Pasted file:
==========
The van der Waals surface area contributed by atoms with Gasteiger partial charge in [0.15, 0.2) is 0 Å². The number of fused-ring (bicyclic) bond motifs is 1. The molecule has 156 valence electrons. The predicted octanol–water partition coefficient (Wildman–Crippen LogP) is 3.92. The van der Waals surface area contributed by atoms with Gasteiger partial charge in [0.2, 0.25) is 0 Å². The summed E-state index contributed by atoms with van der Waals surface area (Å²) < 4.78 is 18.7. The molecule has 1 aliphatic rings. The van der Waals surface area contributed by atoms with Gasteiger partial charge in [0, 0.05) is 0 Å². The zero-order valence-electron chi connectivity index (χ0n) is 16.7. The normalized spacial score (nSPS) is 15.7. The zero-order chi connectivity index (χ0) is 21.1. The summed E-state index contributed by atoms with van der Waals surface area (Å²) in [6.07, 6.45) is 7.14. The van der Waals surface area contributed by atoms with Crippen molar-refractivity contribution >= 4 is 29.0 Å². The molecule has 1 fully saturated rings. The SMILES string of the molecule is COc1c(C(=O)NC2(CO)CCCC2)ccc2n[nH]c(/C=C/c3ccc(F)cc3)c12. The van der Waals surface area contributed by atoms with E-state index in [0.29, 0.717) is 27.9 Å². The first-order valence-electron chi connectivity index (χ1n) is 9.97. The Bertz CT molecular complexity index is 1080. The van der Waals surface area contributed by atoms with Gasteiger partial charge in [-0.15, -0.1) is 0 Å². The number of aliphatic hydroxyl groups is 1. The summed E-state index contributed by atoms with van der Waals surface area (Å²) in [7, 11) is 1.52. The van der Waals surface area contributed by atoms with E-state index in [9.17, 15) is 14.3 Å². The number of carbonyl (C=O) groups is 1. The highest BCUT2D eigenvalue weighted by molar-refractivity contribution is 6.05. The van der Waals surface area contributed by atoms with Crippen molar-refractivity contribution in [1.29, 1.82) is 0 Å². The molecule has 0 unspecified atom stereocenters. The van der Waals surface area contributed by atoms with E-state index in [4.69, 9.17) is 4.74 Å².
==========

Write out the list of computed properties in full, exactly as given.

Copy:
The van der Waals surface area contributed by atoms with Gasteiger partial charge in [0.15, 0.2) is 0 Å². The number of fused-ring (bicyclic) bond motifs is 1. The molecule has 156 valence electrons. The predicted octanol–water partition coefficient (Wildman–Crippen LogP) is 3.92. The van der Waals surface area contributed by atoms with Gasteiger partial charge in [0.2, 0.25) is 0 Å². The summed E-state index contributed by atoms with van der Waals surface area (Å²) < 4.78 is 18.7. The molecule has 1 aliphatic rings. The van der Waals surface area contributed by atoms with Gasteiger partial charge in [0, 0.05) is 0 Å². The zero-order valence-electron chi connectivity index (χ0n) is 16.7. The normalized spacial score (nSPS) is 15.7. The zero-order chi connectivity index (χ0) is 21.1. The summed E-state index contributed by atoms with van der Waals surface area (Å²) in [6.07, 6.45) is 7.14. The van der Waals surface area contributed by atoms with Crippen molar-refractivity contribution >= 4 is 29.0 Å². The molecule has 1 fully saturated rings. The SMILES string of the molecule is COc1c(C(=O)NC2(CO)CCCC2)ccc2n[nH]c(/C=C/c3ccc(F)cc3)c12. The van der Waals surface area contributed by atoms with E-state index in [0.29, 0.717) is 27.9 Å². The first-order valence-electron chi connectivity index (χ1n) is 9.97. The Bertz CT molecular complexity index is 1080. The van der Waals surface area contributed by atoms with Gasteiger partial charge in [-0.15, -0.1) is 0 Å². The number of aliphatic hydroxyl groups is 1. The summed E-state index contributed by atoms with van der Waals surface area (Å²) in [7, 11) is 1.52. The van der Waals surface area contributed by atoms with E-state index in [9.17, 15) is 14.3 Å². The number of carbonyl (C=O) groups is 1. The highest BCUT2D eigenvalue weighted by molar-refractivity contribution is 6.05. The van der Waals surface area contributed by atoms with Crippen molar-refractivity contribution in [1.29, 1.82) is 0 Å². The molecule has 0 unspecified atom stereocenters. The van der Waals surface area contributed by atoms with E-state index in [4.69, 9.17) is 4.74 Å².